In both the Torah reading and הפטרה of פרשת עקב (from 49th and 50th chapters of ישעיה), we find some examples of when the written word in the Torah or Prophets scroll is the four letter name of God, yet the pronunciation is אלקים. If my memory serves me, this doesn't happen in the first four books of the Torah. The גמרא in פסחים נ עמוד א explicitly says that the four letter name is pronounced with א, ד. Why not just use אלקים explicitly in these places?

  • I'm pretty sure this way of writing Hashem Elokim appears in lech lecha in the brit bein habetarim
    – Heshy
    Jan 25, 2017 at 14:36
  • @Heshy You're referring to Bereishis 15:8. The phrase also appears in v. 2 there. It doesn't appear again until Devarim 3:24 and 9:26. That's it for the Torah, though it appears fairly often in Nach.
    – DonielF
    Mar 26, 2017 at 17:10

1 Answer 1


There are cases in the navi where the four letter name follows the aleph dalid name. You can also see that the vowels as printed will therefore be the vowels of elokim rather than the usual vowels that are printed with that name (which are supposed to point to the aleph dald name).

The example of this is Yeshaya 50:4, 5, 7, 9 The reason for writing it that way would be because the navi explicitly used the four letter name in that order in his nevua. Thus, we cannot write a different word in its place. All the kri ksiv follows the mesorah. Thus, the way it is written is what the navi specified to be written, while the kri follows the mesorah as to how the navi wanted it spoken.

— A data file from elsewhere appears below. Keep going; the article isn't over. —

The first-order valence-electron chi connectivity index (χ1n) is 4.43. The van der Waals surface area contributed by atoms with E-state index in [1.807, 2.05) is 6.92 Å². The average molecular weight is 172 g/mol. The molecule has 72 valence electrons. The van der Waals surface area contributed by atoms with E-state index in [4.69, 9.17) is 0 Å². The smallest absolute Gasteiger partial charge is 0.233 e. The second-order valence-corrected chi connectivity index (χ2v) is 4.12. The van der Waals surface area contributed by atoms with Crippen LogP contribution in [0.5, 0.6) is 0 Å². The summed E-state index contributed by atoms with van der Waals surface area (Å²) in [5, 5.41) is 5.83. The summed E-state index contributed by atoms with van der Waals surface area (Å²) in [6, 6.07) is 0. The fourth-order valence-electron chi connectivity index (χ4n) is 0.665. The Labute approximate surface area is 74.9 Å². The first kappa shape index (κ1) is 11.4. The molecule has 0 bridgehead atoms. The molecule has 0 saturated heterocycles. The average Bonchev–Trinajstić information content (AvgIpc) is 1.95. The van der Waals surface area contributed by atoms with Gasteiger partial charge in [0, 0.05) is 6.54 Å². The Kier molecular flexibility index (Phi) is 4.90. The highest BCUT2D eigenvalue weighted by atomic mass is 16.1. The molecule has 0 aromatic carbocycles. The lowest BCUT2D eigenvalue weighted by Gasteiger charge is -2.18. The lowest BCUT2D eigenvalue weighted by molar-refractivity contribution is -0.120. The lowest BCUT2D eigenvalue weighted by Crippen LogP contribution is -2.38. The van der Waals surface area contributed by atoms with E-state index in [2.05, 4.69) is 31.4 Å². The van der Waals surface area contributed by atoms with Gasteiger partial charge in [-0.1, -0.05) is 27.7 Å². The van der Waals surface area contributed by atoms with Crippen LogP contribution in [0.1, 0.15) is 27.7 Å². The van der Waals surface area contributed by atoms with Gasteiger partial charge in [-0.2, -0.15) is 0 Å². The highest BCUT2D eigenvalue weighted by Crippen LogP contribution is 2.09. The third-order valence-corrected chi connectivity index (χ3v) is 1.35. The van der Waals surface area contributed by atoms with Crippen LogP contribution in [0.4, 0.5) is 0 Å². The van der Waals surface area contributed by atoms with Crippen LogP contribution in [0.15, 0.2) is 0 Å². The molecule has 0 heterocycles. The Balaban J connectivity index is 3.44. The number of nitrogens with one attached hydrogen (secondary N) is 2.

The reason would be so that the first word of the two word phrase is not repeated, but shows that it is a different word.

Rav Isaac Levy, the grandson of Rav Hirsch, who translated the Hirsch Chumash, translated the Haftarot commentary of R' Mendel (הר׳ רבי מנחם ב"ר שַמשון) Hirsch (Die Haftarot, übersetzt und erläutert, 1896 (2. Auflage 1913)), into English. He added the Haftarot as a final volume to his Hirsch Chumash. He translated the two word phrase in Yeshaya 50 as

My Lord, "the G0d Who Revealeth His Love in administering judgment"

Thus the specific meaning cannot just explicitly use other than the four letter word for Hashem.

Thanks to @NoachMiFrankfurt for the update

  • 2
    the navi explicitly used the four letter name in that order in his nevua Did he speak his prophecy? If so, is there any difference in pronunciation between the 4 letter version of elohim and the 6 letter version? || Do you have any sources for any of this?
    – mevaqesh
    Aug 26, 2016 at 15:46
  • 1
    @mevaqesh I remember this from as far back as high school navi class as well as various shiurim over the years. I will have to look it up in my navi at home. Notice the vowels in the printed navi. I do not know if the navi used the actual Name or not, but we were told that this is the mesorah of the pronunciation. Consider that the neviim wrote their nevuos as well as said them (like Baruch ben Neriyah transcribing the nevuos of Yirmiyahu). Aug 26, 2016 at 16:19
  • @mevaqesh Yes, the written source discussing all these names and their differences is Sha'arei Ohrah by Rabbi Yosef Gikatilla. The different names have different kavannot. Feb 24, 2017 at 11:46
  • The Hirsch Haftarot are actually by R' Mendel (הר׳ רבי מנחם ב"ר שַמשון) Hirsch, rather than R' Levy. Apr 25, 2017 at 14:37

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